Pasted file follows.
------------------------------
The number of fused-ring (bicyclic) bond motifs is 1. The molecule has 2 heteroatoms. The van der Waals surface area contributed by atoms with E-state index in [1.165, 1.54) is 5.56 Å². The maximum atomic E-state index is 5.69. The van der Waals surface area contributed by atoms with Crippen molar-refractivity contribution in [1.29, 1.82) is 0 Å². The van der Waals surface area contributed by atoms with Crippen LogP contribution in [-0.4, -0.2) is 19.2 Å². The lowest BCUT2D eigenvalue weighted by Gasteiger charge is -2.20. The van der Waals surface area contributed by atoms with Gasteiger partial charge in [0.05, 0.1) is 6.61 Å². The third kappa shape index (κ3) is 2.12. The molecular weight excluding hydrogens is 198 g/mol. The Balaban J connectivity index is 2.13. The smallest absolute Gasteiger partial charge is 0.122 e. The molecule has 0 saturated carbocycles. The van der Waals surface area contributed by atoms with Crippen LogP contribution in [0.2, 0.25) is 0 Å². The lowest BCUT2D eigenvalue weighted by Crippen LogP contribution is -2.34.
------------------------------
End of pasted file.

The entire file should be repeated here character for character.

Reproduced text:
The number of fused-ring (bicyclic) bond motifs is 1. The molecule has 2 heteroatoms. The van der Waals surface area contributed by atoms with E-state index in [1.165, 1.54) is 5.56 Å². The maximum atomic E-state index is 5.69. The van der Waals surface area contributed by atoms with Crippen molar-refractivity contribution in [1.29, 1.82) is 0 Å². The van der Waals surface area contributed by atoms with Crippen LogP contribution in [-0.4, -0.2) is 19.2 Å². The lowest BCUT2D eigenvalue weighted by Gasteiger charge is -2.20. The van der Waals surface area contributed by atoms with Gasteiger partial charge in [0.05, 0.1) is 6.61 Å². The third kappa shape index (κ3) is 2.12. The molecular weight excluding hydrogens is 198 g/mol. The Balaban J connectivity index is 2.13. The smallest absolute Gasteiger partial charge is 0.122 e. The molecule has 0 saturated carbocycles. The van der Waals surface area contributed by atoms with Crippen LogP contribution in [0.2, 0.25) is 0 Å². The lowest BCUT2D eigenvalue weighted by Crippen LogP contribution is -2.34.